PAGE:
Inside Higher Ed has reported that eight college presidents joined student activists and two U.S. senators at a rally on Capitol Hill recently to protest Congressional Republicans' proposals to cut Pell Grants in deficit reduction talks. Public research institutions have a lot to lose if Pell is cut next year, says the article, because large percentages of their students rely on grants. A proposal for the upcoming fiscal year would reduce the maximum award by $845 and render 1.7 million current students ineligible to receive the grants.
Students Urge Senate to Pass DREAM Act
Hundreds of students came from around the country to show their support for the DREAM Act at a Senate Subcommittee on Immigration, Refugees, and Border Security hearing in June. The act would create a path toward citizenship for undocumented immigrants who complete an associate degree, two years toward a bachelor’s degree or two years of military service. A key provision of the bill gives states the option to make in-state tuition for higher education available to undocumented youths.
University Leaders Meet to Discuss Access, Equity
Strategies for increasing enrollments of students of low socioeconomic status were discussed at the recent International Association of University Presidents conference. University leaders from approximately 80 countries gathered to discuss access, trends in learning technology, quality and quality assurance, and the role of higher education in conflict resolution. Leaders also discussed the importance of working toward equity in their own ranks. A panel looked at the continuing gender imbalances in university leadership, stressing that the underrepresentation of women is not just a "women's issue" but a problem that should concern everyone involved in higher education.
5 Institutions Lauded for Affordability, Access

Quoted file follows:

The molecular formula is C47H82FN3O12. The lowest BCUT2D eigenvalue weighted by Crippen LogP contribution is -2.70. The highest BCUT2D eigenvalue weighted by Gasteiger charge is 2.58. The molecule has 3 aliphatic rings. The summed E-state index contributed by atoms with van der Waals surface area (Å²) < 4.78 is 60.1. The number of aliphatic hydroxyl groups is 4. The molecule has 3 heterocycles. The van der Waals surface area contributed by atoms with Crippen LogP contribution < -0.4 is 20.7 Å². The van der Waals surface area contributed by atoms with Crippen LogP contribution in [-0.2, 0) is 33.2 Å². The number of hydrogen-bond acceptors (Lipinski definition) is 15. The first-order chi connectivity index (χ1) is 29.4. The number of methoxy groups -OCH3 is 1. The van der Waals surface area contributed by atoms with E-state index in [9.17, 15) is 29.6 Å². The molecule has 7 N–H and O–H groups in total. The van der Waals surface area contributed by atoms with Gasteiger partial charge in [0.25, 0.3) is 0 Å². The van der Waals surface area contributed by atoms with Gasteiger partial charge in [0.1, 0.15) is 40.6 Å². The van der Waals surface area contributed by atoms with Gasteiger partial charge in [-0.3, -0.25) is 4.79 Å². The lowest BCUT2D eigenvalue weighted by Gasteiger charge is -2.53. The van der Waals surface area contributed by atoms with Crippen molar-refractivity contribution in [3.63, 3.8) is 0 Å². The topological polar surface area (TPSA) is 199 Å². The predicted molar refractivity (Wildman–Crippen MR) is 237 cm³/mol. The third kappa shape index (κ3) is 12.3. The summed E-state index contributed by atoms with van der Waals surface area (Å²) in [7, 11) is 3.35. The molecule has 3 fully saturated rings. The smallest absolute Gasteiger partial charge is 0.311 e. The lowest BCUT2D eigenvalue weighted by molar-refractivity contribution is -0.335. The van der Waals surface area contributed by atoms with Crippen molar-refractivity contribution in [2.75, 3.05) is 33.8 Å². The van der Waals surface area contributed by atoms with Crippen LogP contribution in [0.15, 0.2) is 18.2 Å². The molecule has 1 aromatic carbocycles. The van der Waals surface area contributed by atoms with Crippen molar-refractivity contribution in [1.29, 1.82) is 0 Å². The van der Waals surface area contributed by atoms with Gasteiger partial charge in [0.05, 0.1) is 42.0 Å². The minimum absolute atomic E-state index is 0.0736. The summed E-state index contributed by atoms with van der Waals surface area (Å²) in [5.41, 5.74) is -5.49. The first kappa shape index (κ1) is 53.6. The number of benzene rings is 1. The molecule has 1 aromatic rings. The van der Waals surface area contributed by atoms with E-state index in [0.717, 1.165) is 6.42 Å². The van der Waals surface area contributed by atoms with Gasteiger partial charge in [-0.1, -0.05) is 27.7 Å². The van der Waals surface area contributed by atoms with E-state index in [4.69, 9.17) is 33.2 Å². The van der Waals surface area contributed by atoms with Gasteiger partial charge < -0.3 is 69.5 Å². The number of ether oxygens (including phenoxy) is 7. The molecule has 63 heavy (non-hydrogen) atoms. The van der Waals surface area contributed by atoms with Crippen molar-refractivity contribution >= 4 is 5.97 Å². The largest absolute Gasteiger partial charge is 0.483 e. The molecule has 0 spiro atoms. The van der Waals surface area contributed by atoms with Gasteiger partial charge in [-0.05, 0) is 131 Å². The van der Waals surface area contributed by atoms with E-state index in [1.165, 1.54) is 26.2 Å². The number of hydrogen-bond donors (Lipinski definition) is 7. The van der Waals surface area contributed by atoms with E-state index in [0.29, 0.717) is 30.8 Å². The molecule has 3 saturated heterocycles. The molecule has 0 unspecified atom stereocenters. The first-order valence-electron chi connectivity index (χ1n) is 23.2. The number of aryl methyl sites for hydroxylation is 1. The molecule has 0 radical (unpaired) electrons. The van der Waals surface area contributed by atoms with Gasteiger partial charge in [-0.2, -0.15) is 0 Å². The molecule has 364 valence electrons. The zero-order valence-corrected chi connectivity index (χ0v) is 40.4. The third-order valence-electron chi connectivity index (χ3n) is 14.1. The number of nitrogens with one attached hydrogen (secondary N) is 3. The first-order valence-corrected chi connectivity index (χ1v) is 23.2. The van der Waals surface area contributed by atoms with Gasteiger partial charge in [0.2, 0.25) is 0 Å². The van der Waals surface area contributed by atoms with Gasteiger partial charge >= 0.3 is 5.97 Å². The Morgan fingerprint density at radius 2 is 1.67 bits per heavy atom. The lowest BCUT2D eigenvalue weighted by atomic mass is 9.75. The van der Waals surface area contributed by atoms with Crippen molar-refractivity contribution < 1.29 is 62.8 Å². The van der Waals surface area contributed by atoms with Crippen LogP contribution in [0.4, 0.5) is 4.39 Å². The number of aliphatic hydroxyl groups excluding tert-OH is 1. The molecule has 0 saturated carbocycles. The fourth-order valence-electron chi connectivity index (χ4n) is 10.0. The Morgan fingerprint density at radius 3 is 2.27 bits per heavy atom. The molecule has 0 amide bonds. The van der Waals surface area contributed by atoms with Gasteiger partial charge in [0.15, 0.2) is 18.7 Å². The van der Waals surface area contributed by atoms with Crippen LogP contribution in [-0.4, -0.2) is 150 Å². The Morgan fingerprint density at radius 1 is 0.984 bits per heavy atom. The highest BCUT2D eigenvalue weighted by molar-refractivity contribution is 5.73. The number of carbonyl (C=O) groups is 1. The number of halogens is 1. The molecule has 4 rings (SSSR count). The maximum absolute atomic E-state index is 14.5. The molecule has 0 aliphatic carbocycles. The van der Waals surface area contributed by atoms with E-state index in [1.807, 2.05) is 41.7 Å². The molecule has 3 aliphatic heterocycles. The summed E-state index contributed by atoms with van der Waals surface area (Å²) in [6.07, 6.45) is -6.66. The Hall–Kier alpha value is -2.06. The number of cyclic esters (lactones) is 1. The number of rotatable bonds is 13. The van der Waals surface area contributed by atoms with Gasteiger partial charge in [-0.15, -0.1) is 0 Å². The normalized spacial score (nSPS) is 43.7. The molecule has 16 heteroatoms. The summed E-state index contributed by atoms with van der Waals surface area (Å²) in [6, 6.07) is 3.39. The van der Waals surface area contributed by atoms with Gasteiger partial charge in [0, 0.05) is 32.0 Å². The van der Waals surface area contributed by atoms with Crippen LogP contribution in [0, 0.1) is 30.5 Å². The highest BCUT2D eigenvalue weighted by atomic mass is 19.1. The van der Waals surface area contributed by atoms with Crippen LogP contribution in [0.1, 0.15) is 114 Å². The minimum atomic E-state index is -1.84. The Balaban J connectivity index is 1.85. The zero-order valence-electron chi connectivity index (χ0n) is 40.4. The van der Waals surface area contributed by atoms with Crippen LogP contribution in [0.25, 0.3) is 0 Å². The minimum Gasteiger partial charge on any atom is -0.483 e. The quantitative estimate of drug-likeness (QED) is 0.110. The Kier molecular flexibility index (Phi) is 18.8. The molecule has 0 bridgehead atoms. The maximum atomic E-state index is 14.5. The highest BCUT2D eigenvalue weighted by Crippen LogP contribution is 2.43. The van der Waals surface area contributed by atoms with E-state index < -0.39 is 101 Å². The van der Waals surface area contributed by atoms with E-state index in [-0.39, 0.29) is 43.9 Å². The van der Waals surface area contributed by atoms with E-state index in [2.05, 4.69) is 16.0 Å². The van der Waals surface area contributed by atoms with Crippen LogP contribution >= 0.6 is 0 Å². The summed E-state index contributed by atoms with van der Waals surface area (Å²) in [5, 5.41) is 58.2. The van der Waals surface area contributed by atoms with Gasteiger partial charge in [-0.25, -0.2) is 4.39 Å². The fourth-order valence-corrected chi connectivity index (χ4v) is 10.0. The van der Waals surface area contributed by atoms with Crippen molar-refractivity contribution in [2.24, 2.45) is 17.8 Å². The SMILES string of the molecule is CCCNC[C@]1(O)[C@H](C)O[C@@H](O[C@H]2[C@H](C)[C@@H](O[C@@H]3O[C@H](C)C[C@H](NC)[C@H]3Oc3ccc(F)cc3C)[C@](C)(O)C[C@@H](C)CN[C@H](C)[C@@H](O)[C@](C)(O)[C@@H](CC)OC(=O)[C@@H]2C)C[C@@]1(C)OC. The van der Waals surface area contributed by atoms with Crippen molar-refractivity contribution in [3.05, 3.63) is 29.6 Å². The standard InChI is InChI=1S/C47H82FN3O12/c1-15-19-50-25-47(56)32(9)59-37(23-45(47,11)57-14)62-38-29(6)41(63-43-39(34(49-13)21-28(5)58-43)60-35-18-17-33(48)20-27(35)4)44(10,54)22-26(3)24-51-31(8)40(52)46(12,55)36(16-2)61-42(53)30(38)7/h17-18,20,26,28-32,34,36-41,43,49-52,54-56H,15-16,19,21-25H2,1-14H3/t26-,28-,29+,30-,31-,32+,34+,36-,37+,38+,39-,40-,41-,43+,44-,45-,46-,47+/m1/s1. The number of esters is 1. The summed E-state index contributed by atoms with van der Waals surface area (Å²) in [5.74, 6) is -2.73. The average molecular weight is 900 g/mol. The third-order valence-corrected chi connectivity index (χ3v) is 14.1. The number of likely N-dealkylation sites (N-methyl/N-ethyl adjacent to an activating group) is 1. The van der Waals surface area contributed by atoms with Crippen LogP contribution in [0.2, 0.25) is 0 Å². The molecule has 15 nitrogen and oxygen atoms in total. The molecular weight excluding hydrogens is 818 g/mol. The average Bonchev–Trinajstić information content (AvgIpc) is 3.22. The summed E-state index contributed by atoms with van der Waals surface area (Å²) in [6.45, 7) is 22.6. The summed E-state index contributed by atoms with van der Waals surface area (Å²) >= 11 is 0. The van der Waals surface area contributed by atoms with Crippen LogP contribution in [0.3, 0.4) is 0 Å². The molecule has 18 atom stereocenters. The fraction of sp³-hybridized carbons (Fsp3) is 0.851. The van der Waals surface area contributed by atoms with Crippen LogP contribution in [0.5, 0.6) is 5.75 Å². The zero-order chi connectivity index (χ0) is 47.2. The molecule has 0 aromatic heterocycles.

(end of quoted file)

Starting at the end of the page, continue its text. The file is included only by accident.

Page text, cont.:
Five institutions were recently recognized as the most affordable and accessible institutions with high graduation rates. A report by the Education Trust, "Priced Out: How the Wrong Financial Aid Policies Hurt Low-Income Students," examined nearly 1,200 four-year colleges and universities nationwide with comparable data on what low-income students pay for college. Of these, the University of North Carolina Greensboro, California State University campuses Fullerton and Long Beach, and City University of New York campuses Bernard M. Baruch and Queens demonstrate success. Success was measured in three areas including asking students to pay a portion of the family income no greater than what the average middle-income student pays for a bachelor's degree; offering students at least a 50 percent chance at graduation; and enrolling a proportion of low-income students at least as high as the national average. The report urges federal, state and institutional leaders to rethink policies that widen the opportunity gap in America's colleges and universities.
Yale U Announces Return of ROTC
Yale University (CT) has announced the reinstatement of its Reserve Officers Training Corps (ROTC) program with a Naval unit. The institution joins Stanford University (CA), Columbia University (NY) and Harvard University (MA) as the latest institutions to reinstate the ROTC program following Congress' repeal of a ban on gays and lesbians serving openly in the military.
Chronicle of Higher Ed: Rethinking Access to Higher Education